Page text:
Day 2 and 3: Sit for your supper. It's so easy to get a dog to sit when she's focused on the bowl of food in your hand and you move it over her head. Then, as you move it down, praising, if she stands up, you just repeat the maneuver. Then "break!" when the bowl is on the ground and it's OK for her to get it. This puppy is only 3 months old and is learning all this stuff instantly! Well--OK, we're just scratching the surface of these things, but what a joy.
Day 3: Lie down while mom fills the dog bowls. This is fairly easy because I kneel on the deck to scoop food from the bin into the bowls. I put a kibble in my fist, show it to the dog just enough so she can smell it and lick it but can't take it. Put my hand on the ground. As soon as she lies down to get at it (which she does eventually), she gets the treat. I quickly scoop some dog food. Repeat the actions; she goes down much more quikcly the second time. I scoop more; she stands. The third time, she drops almost immediately and stays there (with me feeding her a kibble every several seconds as reward).
All days: I have no excuse. This dog learns everything so quickly when it is presented to her properly. Bad behavior won't be blameable on anything but my incompetence as a trainer. Sheesh.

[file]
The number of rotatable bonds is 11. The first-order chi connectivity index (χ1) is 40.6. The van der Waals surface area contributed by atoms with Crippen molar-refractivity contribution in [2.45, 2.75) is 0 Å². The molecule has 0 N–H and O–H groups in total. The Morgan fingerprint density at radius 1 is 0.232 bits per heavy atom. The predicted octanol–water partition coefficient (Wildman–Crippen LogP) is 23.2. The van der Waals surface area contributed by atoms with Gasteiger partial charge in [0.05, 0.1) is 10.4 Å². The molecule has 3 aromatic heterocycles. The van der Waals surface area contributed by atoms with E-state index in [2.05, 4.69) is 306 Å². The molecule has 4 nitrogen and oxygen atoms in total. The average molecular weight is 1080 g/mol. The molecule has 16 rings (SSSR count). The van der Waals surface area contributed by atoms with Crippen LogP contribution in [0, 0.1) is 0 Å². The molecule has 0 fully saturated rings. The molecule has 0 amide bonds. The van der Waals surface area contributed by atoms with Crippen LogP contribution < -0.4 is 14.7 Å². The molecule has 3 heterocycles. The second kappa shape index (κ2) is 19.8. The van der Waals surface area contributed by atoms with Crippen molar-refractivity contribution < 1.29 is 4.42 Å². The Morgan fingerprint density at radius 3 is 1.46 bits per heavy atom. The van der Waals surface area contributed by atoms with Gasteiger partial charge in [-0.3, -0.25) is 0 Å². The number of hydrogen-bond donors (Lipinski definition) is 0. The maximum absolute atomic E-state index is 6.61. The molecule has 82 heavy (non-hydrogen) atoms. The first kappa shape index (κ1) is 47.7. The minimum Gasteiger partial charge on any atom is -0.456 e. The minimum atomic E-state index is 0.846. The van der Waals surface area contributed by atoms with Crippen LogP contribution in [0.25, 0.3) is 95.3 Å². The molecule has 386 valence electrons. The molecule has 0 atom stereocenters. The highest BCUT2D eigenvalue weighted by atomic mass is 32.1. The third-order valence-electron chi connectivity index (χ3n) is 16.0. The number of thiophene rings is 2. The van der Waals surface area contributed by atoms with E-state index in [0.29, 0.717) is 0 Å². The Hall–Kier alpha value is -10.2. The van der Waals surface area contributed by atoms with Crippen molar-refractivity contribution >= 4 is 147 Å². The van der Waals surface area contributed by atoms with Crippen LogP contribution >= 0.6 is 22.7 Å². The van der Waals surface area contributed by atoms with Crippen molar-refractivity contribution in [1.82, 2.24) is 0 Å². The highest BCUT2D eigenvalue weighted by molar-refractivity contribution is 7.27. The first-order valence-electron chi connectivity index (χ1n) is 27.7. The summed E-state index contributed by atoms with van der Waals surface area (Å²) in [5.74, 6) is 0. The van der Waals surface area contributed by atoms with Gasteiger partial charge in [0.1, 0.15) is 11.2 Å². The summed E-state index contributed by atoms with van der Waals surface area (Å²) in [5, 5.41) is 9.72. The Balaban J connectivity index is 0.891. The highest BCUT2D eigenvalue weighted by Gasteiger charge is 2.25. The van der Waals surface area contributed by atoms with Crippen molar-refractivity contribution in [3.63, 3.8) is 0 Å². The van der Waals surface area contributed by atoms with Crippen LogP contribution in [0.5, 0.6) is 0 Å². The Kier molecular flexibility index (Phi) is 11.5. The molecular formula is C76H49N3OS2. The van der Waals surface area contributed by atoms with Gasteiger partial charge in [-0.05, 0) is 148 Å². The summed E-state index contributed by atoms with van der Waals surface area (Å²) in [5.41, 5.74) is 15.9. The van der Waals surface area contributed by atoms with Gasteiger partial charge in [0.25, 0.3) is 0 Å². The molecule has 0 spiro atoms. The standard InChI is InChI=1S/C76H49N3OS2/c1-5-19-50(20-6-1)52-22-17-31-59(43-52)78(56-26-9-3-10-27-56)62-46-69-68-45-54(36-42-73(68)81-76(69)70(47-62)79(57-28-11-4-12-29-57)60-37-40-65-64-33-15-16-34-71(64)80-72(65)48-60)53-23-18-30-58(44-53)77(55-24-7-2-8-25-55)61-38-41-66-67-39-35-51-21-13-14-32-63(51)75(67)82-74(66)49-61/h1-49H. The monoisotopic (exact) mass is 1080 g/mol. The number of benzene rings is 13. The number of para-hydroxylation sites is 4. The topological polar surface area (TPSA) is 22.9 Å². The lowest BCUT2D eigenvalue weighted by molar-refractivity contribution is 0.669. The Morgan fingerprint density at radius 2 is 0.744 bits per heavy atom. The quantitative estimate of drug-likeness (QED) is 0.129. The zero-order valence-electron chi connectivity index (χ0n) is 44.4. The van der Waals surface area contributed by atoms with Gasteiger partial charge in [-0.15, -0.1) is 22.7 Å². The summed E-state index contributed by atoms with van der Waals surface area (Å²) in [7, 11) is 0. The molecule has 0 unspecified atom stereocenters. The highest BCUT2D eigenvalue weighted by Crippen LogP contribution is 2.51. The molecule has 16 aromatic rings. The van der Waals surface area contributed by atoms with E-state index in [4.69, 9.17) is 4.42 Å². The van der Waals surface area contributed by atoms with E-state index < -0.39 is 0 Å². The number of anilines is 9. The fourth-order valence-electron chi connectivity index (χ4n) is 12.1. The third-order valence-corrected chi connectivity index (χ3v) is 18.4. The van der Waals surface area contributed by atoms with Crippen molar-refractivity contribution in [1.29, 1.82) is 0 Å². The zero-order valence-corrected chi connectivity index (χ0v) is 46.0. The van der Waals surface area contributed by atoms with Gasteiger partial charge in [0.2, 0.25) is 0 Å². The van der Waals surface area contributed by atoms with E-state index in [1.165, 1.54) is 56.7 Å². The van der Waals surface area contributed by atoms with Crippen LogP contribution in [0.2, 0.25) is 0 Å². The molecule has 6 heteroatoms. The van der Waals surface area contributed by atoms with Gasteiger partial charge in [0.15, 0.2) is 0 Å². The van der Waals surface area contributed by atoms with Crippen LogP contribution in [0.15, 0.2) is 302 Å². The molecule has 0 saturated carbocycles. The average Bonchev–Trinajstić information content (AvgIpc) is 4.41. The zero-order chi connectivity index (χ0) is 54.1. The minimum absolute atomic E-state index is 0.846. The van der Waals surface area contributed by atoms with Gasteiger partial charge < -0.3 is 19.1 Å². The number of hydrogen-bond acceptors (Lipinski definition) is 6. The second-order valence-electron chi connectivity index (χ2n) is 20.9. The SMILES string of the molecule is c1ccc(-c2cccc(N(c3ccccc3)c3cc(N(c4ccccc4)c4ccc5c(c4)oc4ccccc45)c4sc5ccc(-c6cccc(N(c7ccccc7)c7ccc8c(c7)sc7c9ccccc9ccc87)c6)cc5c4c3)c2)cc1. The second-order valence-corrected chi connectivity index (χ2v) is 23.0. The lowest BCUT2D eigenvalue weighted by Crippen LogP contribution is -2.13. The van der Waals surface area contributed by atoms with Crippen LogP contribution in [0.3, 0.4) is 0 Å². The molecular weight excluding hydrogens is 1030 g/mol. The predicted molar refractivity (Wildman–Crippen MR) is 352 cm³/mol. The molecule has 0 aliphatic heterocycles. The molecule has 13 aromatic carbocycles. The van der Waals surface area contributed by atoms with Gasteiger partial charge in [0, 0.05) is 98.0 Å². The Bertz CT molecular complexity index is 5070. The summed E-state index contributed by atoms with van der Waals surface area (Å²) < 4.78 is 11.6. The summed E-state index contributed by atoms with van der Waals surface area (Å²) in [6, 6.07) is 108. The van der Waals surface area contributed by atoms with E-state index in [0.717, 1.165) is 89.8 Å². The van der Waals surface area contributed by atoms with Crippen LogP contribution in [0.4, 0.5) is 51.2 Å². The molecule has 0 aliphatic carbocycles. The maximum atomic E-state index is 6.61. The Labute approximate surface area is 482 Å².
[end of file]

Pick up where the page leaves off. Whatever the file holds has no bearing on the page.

Day 3: Fleas and baths. Boost has been biting enthusiastically from time to time since I got her home. Yup, I finally saw a flea this morning. She got a bath--which she needed anyway because she was quite dusty from her previous life--and about which she was not tremendously happy. Other dogs got their doses of FrontLine. I've been switching the dog bedding back and forth to try to get all the dogs accustomed to each others' scents more, so I had to wash all the bedding--this probably also means they've been sharing Boost's fleas. Tomorrow I can put some Advantage on the baby, too. We should be fine.
Day 3: Vets: You seen one adventure, you've seen 'em all. Boost was most mellow on her first trip ever to the vet. Vet said her heart rate was completely calm, not at all elevated. She just lounged on the table during the exam. I fed her a few treats here and there, but she hardly needed them. I hope she stays like this. Tika, on the other hand, is so overwrought when we go to the vet that she couldn't care less whether I have a treat in my hand. If she ever has to stay overnight at the hospital, she might have to be sedated. Terrible. The vet tried to torture her alive several times, e.g., by taking her temperature, giving her a couple of shots, and other appalling human behaviors.